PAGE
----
The Academy welcomes this consultation, as we have been calling for greater harmonisation between the NHMRC and MRFF. The Academy, as an authoritative and independent voice for the sector, has been engaging with government and relevant decision-makers on this topic, and is ideally placed to ensure our Fellows and Associate Members’ perspectives are heard.
Strategic harmonisation between NHMRC and MRFF was one of the priority recommendations from our October 2022 report, Research and innovation as core functions in transforming the health system, and something we have therefore been discussing with government.
We will have Academy representation at a stakeholder roundtable later this month, as well as making a written submission. Learn more about the consultation on the government’s website.
Consultation on National Health and Medical Research Strategy
Four AAHMS Fellows have been elected to the Australian Academy of Science (AAS), in recognition of their significant scientific contributions. The new joint Fellows are:
- Professor Mariapia Degli-Esposti FAA FAHMS, Immunologist, Monash University
- Professor Sharon Lewin AO FAA FAHMS, Infectious Diseases Physician and Virologist, University of Melbourne.
- Professor Pankaj Sah FAA FAHMS, Neuroscientist, Queensland Brain Institute
- Professor Andrew Wilks FAA FTSE FAHMS, Molecular Biologist, SYNthesis Group
We warmly congratulate these Fellows, who are among 20 new AAS Fellows, on this outstanding achievement. Learn more about the remarkable achievements of these four Fellows on our website and read the full list of 2023 Fellows on the AAS website.
Sector news and opportunities
ACOLA survey: The future of research assessment
The Australian Council of Learned Academies (ACOLA) and the Academy of the Social Sciences in Australia are seeking the views of researchers in Australia on how assessment practices in universities, governments and the private sector shape research careers. The consultation is being undertaken for Australia’s Chief Scientist, Dr Cathy Foley AO PSM FAA FTSE and will inform her advice to the Australian Government on the future of assessment practices in Australia’s research system. The survey will close on 12 June and can be completed online here. Learn more on the ACOLA website.
STEM Career Pathways survey
Science & Technology Australia is seeking opinions for a survey on STEM career patterns, talent retention and mobility across the sector. The STEM Career Pathways survey gather crucial information on workloads, conditions, career development and opportunities for people to move between industry and research across Australia’s STEM sector. The survey will inform research commissioned by the Office of the Chief Scientist for the Prime Minister’s National Science and Technology Council. The survey is open now and closes on 14 June.
ISC Centre for Science Futures consultation
The International Science Council (ISC) Centre for Science Futures is inviting comments on the discussion paper “Looking at the Future of Transdisciplinary Research”. Submissions about personal experiences with transdisciplinary research and how it has impacted funding and evaluation of research or scientific institutions are encouraged. Comments close on 30 June. Visit the ISC website for details.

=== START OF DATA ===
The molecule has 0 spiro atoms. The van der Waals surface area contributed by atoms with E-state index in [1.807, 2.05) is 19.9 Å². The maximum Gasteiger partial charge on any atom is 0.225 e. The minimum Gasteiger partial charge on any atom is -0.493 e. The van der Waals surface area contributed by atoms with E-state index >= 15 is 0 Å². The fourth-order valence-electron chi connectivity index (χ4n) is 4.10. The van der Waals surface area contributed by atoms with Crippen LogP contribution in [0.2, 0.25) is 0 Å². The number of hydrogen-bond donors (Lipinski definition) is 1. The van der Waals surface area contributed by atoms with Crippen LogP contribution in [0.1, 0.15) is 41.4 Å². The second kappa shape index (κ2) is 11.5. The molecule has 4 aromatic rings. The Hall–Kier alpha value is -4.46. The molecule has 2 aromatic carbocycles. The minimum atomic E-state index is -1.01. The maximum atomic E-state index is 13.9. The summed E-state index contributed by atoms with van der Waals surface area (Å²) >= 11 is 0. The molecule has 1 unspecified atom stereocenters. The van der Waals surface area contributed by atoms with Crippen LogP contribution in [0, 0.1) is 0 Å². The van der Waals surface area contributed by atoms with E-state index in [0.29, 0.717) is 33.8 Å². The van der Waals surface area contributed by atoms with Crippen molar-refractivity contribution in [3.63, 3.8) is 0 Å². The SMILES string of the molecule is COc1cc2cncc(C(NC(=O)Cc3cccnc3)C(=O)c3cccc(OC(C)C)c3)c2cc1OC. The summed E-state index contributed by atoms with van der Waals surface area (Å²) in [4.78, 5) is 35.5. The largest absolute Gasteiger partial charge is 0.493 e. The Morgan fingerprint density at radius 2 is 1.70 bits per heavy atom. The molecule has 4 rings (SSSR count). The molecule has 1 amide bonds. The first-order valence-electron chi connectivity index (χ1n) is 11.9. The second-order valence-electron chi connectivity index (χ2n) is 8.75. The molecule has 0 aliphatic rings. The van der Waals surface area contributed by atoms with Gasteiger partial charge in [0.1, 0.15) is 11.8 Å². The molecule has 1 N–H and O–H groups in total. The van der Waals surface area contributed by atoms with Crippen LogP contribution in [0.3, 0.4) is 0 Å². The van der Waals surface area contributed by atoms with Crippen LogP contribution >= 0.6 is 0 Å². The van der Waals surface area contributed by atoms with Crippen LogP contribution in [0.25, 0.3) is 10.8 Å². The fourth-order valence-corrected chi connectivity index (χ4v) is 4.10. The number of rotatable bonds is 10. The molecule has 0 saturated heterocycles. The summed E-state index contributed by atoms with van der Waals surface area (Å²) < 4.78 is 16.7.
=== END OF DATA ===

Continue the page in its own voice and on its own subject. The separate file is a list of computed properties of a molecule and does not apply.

Awards for Excellence in Innovation
Nominations for the Cooperative Research Australia (CRA) Awards for Excellence in Innovation are now open. The awards showcase and recognise the work and impact of industry-research collaboration in the Australian innovation system. Nominate by 21 June on the CRA website.
Professor Maria Makrides will lead the South Australian Health and Medical Research Institute (SAHMRI) as its next executive director from later this year.
Professor Warwick Anderson has been awarded the Society for Social Studies of Science Bernal Prize for his contributions to the field of science and technology studies.
ACOLA was highly commended in the recent Australian Disability Clearinghouse on Education & Training (ADCET) Accessibility in Action Awards for the recent project, Ensuring Occupations are Responsive to People with Disability. Congratulations to all those involved, including AAHMS Fellow Professor Cathie Sherrington.
Professor Andrew Whitehouse was named has been this year’s Western Australian of the Year in the HBF Professions category.
Fellows in the News
Professor Brendan Crabb spoke to the Medical Journal of Australia’s Insight on COVID-19 and the WHO’s latest statement.
Professor Mark Dawson wrote about his journey from student to top cancer researcher for Nature.
Professor Stephen Duckett wrote about Medicare funding in the Federal Budget for The Conversation. He was also quoted in an article on aged care funding in The Australian.
Professor Nicholas Fisk co-wrote an article on the gap between the funded and true cost of research for Campus Morning Mail.
Professor Katherine Kedzierska spoke to the ABC about a new study analysing the efficacy of COVID-19 vaccines for First Nations peoples.
The Advertiser covered Professor Maria Makrides’ appointment as Executive Director of SAHMRI.
Professor John Rasko spoke to Dr Norman Swan on ABC Radio National’s The Health Report about gene therapy treatments.
Professor Tania Sorrell co-authored an editorial on long COVID for MJA.
Professor Tim Stinear spoke to SBS about a surveillance system to detect elevated risks of Buruli ulcer outbreaks in Victoria.
Professor Helena Teede spoke to Triple J’s Hack about polycystic ovary syndrome guidelines, treatment and support.
News of Professor Steve Wesselingh’s appointment as NHMRC CEO was reported in Campus Morning Mail.
Professor Andrew Whitehouse spoke about ADHD and autism funding on ABC Radio National.